Diagnosis-related group in colon surgery: Identifying areas of improvement to drive high-value care

Byron D. Hughes, Samantha A. Moore, Hemalkumar B. Mehta, Yong Shan, Anthony J. Senagore

    Research output: Contribution to journalArticlepeer-review


    Diagnosis-related group (DRG) migration is defined as the reassignment of colectomy patients from DRG 331 to 330 based exclusively on postoperative complications. Strategic and comparative application of this metric has the potential to demonstrate baseline and excessive rates of complications related directly to patient care differences across institutions. The aim of this study was to report the variability of DRG migration across United States hospitals and its impact on overall cost and length of stay (LOS). This study investigated the variability of DRG migration rates across United States hospitals polling 5 per cent of the national Medicare data. The study endpoints were total cost, LOS, and DRG migration rate. Hospitals were classified into tertiles for low (0.1–16.6%), moderate (16.7–23.0%), and high (23.1–83.3%) DRG migration rates. The study included 5120 patients from 615 hospitals. DRG migration rates for hospitals ranged from 0.1 per cent to 83.3 per cent, with 157 in the low, 183 in the moderate, and 364 in the high tertile. DRG migration resulted in a progressively increased LOS and hospital costs from the lowest to highest tertile. Several diagnoses were identified which are suggestive of failure to integrate evidence-based processes of care across the tertiles. The data confirm a wide variation in DRG migration rates from DRG 331 to 330 based only on postoperative complications. These ranges allow for the potential definition of both best practice, and opportunities for quality improvement with respect to postoperative complications, identification of hospital outliers, and the economics of care as part of a value-based care program.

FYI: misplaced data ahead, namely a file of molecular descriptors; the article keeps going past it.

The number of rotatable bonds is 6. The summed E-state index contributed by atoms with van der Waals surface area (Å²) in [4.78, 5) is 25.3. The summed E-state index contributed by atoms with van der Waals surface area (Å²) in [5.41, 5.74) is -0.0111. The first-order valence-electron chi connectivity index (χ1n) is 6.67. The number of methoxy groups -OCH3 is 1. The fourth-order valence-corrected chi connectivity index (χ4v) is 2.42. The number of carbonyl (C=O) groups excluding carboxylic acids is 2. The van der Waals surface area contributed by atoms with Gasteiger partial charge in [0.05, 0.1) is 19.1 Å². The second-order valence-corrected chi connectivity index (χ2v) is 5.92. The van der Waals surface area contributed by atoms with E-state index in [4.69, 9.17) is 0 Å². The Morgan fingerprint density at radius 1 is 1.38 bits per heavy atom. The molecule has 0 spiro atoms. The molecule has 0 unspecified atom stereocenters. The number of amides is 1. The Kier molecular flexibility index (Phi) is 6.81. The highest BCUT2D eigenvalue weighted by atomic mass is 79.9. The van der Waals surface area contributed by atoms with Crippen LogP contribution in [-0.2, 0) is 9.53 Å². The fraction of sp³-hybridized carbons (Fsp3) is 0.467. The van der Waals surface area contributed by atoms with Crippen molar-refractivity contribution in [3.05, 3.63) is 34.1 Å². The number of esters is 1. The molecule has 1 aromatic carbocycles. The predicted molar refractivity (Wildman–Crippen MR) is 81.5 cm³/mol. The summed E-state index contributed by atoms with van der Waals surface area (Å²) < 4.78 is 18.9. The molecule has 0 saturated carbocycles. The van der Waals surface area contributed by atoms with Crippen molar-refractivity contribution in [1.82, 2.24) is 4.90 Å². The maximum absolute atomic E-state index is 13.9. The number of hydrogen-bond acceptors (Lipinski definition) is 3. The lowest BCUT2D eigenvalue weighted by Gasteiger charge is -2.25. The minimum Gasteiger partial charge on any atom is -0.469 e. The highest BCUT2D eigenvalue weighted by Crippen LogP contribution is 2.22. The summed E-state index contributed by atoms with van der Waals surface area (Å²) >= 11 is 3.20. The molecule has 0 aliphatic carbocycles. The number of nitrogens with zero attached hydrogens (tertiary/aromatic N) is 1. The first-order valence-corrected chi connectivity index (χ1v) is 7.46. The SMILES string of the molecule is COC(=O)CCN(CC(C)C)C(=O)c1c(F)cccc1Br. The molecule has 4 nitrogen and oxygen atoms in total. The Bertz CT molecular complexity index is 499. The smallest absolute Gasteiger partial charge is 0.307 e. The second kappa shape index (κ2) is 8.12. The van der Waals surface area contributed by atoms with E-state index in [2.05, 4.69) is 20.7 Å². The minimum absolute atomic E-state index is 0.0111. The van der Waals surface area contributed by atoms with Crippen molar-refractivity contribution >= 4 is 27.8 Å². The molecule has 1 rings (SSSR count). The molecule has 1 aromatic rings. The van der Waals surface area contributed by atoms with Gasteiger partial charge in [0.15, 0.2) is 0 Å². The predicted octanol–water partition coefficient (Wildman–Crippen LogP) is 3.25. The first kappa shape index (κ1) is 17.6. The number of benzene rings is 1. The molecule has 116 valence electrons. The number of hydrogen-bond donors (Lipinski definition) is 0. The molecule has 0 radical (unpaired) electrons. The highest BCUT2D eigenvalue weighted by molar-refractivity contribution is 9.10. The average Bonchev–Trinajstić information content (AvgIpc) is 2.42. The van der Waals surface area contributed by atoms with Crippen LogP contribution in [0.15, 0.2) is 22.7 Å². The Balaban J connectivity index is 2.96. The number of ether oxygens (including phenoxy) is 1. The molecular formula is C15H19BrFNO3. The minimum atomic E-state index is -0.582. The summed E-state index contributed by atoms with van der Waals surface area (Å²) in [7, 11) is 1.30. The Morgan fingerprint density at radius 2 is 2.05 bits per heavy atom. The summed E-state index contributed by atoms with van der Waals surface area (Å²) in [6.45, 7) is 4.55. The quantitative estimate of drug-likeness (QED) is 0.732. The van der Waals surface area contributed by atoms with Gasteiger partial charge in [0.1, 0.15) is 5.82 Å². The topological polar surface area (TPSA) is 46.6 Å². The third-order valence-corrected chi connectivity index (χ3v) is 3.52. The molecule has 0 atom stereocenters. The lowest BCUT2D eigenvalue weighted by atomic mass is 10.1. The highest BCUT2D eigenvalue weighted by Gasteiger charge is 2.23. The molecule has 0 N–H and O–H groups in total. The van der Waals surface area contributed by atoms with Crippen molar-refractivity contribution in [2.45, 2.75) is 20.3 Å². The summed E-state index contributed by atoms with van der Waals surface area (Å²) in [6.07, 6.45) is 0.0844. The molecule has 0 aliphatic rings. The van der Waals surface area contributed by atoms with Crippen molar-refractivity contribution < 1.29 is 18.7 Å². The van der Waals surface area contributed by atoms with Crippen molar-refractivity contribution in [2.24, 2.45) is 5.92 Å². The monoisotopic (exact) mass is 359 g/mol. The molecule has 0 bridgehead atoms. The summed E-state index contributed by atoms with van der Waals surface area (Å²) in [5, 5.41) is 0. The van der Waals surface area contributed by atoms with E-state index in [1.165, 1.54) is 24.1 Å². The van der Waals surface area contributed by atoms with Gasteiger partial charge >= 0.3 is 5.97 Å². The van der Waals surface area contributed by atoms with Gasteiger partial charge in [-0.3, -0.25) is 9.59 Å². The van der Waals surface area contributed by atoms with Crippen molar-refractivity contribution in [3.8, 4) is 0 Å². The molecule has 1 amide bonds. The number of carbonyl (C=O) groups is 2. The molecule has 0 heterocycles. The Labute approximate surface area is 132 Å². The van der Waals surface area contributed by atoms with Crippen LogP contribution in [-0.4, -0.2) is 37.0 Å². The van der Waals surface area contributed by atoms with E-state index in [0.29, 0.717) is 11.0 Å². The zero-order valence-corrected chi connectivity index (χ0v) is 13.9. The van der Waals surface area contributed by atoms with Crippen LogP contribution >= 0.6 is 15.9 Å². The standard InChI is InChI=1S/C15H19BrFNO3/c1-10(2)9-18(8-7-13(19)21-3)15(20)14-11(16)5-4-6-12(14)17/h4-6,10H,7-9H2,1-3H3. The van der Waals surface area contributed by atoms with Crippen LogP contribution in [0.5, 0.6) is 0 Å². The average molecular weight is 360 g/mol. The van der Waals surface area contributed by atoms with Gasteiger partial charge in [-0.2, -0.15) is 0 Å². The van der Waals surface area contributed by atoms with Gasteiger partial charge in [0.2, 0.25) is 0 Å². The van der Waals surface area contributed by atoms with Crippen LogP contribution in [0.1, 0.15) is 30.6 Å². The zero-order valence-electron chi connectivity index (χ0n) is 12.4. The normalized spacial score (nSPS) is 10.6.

Original languageEnglish (US)
    Pages (from-to)256-260
    Number of pages5
    JournalAmerican Surgeon
    Issue number3
    StatePublished - Mar 2019

    ASJC Scopus subject areas

    • Surgery


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